I like to consider the feedback points one at a time (usually a day or two after the critique) and decide whether they are a ‘Yes, of course, eureka!’ piece of advice, a ‘Nope, definitely not, this person is totally missing the point’ moment, or a ‘Maybe there’s something in that’ comment.

This is often called the Adopt, Adapt or Ignore method.

Remember the writing, not the writer, is being critiqued. So when a critique says ‘this paragraph isn’t needed or I don’t quite get what your point is here’ they are not saying you are a terrible writer.

But if they had that reaction on first read, perhaps others will too. So think about it. Is the paragraph there for a reason? If so, leave it in. But if it is just a pretty paragraph (okay your absolute favorite paragraph), consider whether removing it would improve the pace or flow of the work. Sometimes we have to kill our darlings, as they say.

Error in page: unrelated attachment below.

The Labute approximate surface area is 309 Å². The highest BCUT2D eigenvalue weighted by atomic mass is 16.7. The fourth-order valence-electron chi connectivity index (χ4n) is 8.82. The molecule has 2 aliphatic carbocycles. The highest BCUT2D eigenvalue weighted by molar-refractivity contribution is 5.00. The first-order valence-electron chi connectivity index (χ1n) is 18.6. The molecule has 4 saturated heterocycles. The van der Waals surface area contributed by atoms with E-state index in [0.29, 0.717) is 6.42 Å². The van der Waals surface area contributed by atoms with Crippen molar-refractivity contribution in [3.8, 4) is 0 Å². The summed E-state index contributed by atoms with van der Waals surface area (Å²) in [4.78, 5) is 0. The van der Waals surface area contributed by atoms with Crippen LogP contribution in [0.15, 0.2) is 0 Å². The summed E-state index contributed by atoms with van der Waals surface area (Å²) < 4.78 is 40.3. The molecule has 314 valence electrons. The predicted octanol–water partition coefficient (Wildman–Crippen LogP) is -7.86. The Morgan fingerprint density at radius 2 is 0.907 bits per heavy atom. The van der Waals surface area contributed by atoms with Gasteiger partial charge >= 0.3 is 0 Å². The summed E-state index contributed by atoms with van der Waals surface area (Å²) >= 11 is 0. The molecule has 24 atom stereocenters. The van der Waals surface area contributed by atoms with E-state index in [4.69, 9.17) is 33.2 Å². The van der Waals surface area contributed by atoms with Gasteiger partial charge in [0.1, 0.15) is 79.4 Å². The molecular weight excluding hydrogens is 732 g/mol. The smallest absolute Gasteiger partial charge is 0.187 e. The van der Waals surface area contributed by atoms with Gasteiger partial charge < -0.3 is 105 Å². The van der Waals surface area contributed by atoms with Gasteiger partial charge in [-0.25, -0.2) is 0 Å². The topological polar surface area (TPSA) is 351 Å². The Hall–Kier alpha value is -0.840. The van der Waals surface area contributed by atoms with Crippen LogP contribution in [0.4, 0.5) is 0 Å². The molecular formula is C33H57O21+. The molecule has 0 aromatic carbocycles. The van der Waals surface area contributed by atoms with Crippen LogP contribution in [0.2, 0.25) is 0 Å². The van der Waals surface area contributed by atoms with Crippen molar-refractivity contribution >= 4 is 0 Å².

If you are keen to join a critique group there are plenty already established in Singapore. If you would like to tell the world about your group, feel free to leave a comment!

The Society of Children’s Book Writers and llustrators (SCBWI) runs an online critique group for its members.
Website: www.scbwi.org
Contact: singapore@scbwi.org

The Singapore Writer’s Group (SWG) run a variety of monthly critique groups for its members including; Sci-Fi/Fantasy/Romance, Poetry, YA and Children’s Fiction, General Fiction, Short Stories, Narrative Non-Fiction.
Website: www.singaporewritersgroup.com
Contact: enquiries@singaporewritersgroup.com